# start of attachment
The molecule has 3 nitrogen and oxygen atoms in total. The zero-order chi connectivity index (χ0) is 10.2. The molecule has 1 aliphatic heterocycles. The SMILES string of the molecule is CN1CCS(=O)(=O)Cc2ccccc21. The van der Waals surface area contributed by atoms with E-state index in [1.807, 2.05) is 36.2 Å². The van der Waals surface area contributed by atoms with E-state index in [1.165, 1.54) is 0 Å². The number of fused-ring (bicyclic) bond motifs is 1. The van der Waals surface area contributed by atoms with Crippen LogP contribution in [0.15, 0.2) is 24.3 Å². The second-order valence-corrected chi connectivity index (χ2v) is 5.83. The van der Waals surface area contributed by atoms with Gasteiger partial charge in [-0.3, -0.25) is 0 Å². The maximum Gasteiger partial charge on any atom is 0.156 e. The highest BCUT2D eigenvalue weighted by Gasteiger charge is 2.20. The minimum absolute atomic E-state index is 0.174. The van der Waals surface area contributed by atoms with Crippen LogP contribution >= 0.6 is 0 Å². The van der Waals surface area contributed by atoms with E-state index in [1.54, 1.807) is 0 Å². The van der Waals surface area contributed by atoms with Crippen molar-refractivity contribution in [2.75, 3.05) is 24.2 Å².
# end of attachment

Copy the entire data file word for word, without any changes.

The molecule has 3 nitrogen and oxygen atoms in total. The zero-order chi connectivity index (χ0) is 10.2. The molecule has 1 aliphatic heterocycles. The SMILES string of the molecule is CN1CCS(=O)(=O)Cc2ccccc21. The van der Waals surface area contributed by atoms with E-state index in [1.807, 2.05) is 36.2 Å². The van der Waals surface area contributed by atoms with E-state index in [1.165, 1.54) is 0 Å². The number of fused-ring (bicyclic) bond motifs is 1. The van der Waals surface area contributed by atoms with Crippen LogP contribution in [0.15, 0.2) is 24.3 Å². The second-order valence-corrected chi connectivity index (χ2v) is 5.83. The van der Waals surface area contributed by atoms with Gasteiger partial charge in [-0.3, -0.25) is 0 Å². The maximum Gasteiger partial charge on any atom is 0.156 e. The highest BCUT2D eigenvalue weighted by Gasteiger charge is 2.20. The minimum absolute atomic E-state index is 0.174. The van der Waals surface area contributed by atoms with Crippen LogP contribution >= 0.6 is 0 Å². The van der Waals surface area contributed by atoms with E-state index in [1.54, 1.807) is 0 Å². The van der Waals surface area contributed by atoms with Crippen molar-refractivity contribution in [2.75, 3.05) is 24.2 Å².